Womens Health

Answers to FAQs on Vulvar and Perineal Odor

Frederick R. Jelovsek MD

"My question is do you have any suggestions for how women can maintain a "nice flora scent" throughout the day without using douches frequently? Sometimes usually by lunch time 12:00 noon, when I go to use the restroom I notice a mild to moderate urine smell. I do not currently suffer from a yeast infection, and take acidophillus on a regular basis to maintain a healthy urinary tract and decrease the frequency of yeast infections. I also use a mild soap without dyes or fragrance such as Dove in my genital area to keep it clean and free from irritation."

" I am 31 y.o. and have never had children, currently use Orthotricyclen® as my contraceptive method and have pretty regular menstrual cycles. I take no other meds."
anonymous

Odor is a very difficult medical topic to research. It is not a topic of concern for most physicians. Only rarely does it indicate a disease problem and usually in those cases the disease is caused by a bacterial infection. I really do not know any answer to this specific question other than some of the following observations and data about body odors.

What normally causes odor in the perineal and vaginal area?

Perineal odor is caused by oils in sweat gland secretions, vaginal secretions and urine if a woman is having urine leakage. All sweat gland secretions are basically the same components as urine so it is not uncommon to have a urine "smell" in the vulvar area which is really from sweating rather than from losing urine. Some people would describe urine odor as somewhat like ammonia.

Many of the foods we eat have odorous oils that end up being secreted in sweat. The more fat we ingest, the more oils are secreted. Vegetarians will have less "sweat odor" than meat eaters unless they are consuming a lot of pungent, spicy foods. Skin bacteria can also react with sweat and produce noxious odors although some scientists question that this occurs to any major degree. It is very likely that some women have different genetic metabolism than others so that they produce different acids in sweat that give distinctive smells.

Finally, sweat glands can be depleted of their oils (temporarily) after they are excreted during sweating. After a vigorous workout, most women and men will tell you that subsequent sweating does not produce as heavy a body odor as when they first broke sweat. You have probably noticed that yourself if you have been outside working on a hot day and then go shower, subsequent sweating produces less "smell" than it did before the shower. In this case you not only depleted the sweat oils but also reduced the skin bacteria that convert some of the sweat substances to acids and compounds that are odorous.

What about a fishy odor from the perineal area? What causes that?

A fishy odor from the vaginal area can sometimes represent a bacterial vaginosis. In this case the bacteria in the vagina are releasing amines which give a typical fishy smell.

There is also a metabolic syndrome called fish odor syndrome (trimethylaminuria) which is caused by abnormal excretion of trimethylamine in the breath, urine, sweat, saliva and vaginal secretions (4). The trimethylamine is produced by bowel bacteria that break down certain amino acids, carnitine and choline that occur in high concentrations in marine fish, egg yolks, soy beans and liver. While this is a rare condition, it goes to show that bowel bacteria, skin bacteria and your own genetic metabolism interplay with ingested food to produce body odors beyond normal sweat gland oils and acids.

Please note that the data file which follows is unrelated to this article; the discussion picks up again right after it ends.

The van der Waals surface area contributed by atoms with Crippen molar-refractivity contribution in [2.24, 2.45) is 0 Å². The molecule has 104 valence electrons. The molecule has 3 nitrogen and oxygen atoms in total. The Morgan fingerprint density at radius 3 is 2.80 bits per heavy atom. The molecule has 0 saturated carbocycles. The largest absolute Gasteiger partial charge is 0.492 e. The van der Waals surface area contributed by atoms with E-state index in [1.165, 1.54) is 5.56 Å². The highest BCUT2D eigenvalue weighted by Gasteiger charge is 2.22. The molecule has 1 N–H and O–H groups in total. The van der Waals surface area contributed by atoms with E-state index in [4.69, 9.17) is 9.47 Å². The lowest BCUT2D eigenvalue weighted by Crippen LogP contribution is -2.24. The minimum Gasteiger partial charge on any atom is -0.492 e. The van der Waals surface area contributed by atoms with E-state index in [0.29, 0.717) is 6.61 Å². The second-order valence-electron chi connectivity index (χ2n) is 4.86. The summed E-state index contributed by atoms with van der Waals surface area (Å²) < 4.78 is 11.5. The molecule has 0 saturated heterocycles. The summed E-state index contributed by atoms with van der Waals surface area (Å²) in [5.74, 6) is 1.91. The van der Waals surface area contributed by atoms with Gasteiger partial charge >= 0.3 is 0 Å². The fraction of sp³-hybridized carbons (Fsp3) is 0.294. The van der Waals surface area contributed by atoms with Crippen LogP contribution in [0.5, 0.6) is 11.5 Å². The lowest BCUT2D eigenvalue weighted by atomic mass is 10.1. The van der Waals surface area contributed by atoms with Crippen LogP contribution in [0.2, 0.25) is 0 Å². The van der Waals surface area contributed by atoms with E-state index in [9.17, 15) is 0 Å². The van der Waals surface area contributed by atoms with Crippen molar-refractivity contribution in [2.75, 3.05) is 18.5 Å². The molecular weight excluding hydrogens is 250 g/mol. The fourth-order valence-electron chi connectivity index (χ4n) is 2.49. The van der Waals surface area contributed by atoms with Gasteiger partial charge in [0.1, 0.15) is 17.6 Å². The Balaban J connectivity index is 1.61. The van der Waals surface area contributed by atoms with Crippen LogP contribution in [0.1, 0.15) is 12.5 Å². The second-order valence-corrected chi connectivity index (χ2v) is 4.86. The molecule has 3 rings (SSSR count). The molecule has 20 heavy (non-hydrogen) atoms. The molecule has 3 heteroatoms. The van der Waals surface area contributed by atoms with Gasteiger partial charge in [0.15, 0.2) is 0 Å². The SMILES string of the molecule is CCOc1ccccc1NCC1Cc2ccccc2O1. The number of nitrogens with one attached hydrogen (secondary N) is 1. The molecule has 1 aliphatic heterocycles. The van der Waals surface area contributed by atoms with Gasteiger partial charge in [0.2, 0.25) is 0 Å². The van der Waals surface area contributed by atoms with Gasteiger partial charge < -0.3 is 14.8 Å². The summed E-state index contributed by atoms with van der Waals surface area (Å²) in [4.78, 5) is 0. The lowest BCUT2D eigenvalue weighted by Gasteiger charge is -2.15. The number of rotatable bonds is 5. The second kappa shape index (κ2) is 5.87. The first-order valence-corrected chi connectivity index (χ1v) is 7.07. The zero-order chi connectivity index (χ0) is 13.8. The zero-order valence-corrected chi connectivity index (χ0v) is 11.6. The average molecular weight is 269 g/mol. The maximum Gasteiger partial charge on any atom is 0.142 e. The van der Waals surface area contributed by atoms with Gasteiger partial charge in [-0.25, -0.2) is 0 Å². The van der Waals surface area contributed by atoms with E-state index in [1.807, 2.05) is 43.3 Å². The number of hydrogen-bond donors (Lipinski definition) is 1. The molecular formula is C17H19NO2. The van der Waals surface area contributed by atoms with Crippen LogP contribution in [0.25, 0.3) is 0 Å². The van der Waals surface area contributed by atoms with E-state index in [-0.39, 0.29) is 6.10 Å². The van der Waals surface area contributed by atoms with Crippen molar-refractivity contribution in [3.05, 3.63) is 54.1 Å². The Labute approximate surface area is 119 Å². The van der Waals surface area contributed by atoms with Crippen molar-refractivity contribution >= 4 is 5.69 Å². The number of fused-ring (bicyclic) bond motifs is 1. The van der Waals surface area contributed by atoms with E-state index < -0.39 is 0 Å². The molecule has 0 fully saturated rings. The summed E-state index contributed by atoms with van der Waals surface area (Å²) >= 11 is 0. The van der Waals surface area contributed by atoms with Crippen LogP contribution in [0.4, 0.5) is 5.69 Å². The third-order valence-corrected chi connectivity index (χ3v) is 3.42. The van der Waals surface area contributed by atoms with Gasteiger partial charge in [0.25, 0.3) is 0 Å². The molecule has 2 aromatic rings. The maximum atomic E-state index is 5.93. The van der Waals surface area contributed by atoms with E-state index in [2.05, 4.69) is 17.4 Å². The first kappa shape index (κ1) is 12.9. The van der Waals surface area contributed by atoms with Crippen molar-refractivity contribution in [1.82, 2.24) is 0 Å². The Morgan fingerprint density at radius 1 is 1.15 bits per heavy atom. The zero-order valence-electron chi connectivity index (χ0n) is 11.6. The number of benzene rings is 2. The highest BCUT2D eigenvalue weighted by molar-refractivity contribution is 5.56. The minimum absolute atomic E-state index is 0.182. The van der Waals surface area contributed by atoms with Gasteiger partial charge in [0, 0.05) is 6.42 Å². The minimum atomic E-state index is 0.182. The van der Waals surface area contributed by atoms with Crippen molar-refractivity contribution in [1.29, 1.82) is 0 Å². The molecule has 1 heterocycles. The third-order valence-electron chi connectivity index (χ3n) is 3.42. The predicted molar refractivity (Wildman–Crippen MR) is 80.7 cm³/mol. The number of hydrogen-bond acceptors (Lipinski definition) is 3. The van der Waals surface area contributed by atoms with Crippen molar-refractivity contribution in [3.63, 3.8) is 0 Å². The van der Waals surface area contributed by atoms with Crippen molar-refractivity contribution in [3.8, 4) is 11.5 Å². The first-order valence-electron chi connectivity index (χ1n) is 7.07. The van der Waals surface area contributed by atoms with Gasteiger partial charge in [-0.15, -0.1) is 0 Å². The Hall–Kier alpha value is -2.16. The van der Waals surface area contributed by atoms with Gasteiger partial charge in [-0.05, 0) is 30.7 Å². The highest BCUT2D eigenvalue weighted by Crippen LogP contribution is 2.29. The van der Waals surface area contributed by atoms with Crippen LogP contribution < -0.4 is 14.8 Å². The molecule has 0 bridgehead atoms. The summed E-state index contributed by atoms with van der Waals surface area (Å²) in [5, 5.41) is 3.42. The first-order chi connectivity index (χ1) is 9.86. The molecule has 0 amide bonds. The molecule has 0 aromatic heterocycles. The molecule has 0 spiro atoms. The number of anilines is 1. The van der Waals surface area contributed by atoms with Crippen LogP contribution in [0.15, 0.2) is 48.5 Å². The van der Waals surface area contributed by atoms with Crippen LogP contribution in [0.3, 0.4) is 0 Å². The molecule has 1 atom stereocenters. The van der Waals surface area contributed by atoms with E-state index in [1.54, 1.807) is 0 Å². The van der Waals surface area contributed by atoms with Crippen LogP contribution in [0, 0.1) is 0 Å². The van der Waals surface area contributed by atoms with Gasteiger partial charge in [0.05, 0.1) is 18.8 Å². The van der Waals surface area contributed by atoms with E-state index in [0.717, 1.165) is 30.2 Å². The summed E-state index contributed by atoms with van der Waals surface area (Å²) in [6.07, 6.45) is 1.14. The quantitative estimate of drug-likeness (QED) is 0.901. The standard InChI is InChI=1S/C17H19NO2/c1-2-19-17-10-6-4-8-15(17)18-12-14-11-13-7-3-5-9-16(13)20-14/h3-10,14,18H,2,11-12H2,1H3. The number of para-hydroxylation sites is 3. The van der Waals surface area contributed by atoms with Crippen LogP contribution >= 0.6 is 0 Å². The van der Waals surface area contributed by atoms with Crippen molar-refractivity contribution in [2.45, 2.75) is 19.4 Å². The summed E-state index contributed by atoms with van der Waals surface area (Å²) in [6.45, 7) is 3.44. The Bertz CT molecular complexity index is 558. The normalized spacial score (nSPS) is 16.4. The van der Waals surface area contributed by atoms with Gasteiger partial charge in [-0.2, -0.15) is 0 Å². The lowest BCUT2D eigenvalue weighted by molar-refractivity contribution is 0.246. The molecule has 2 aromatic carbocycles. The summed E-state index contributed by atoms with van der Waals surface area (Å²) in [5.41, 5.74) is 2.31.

If you at all think that the perineal odor smells fishy, be sure to see you doctor for a vaginal exam to rule out bacterial vaginosis as well as eliminating liver, fish, soy beans, egg yolks and any nutritional supplements that may contain choline and carnitine.



I have heard of sex odors. How do those play a role?

We still do not know very much about pheromones which are compounds that give a "sexual smell" in both males and females. In women these substances are thought to originate from the vagina but it is more likely that they come from vulvar sweat glands.



What can I do practically about perineal odor? Can I use deodorant sprays?

It is best to try to control body odors by natural means rather than deodorant and antiperspirant cover ups because many women can get an irritant vulvitis from chemicals placed on the vulvar region. This does not happen with all women but does with some. If you think the odor is originating from vaginal secretions, be sure to see your doctor to be checked for bacterial vaginosis rather than using douche solutions. Chronic douching can actually cause a vaginitis.

Other things to do to help:

  • have a daily aerobic workout before going to work - this can help dissipate sweat gland compounds and then
  • bath or shower before work to remove as much skin bacteria as possible - this will help daytime odors.
  • avoid seafood, liver and egg yolks as well as pungent vegetables such as onions, garlic asparagus etc., for awhile to see if this makes any difference.
  • minimize stress and any sweating at work if possible - if you feel you have excessive sweating, ask your doctor about medications to help this.

I know of no way to have a "nice floral scent" in the perineal area by altering diet and skin bacteria. You will have to use some type of covering deodorant. Be very careful that you do not develop an irritant vulvitis.

If any of our readers have a suggestion about how to decrease perineal odors, please use our Health Tip Suggestion Form.

 

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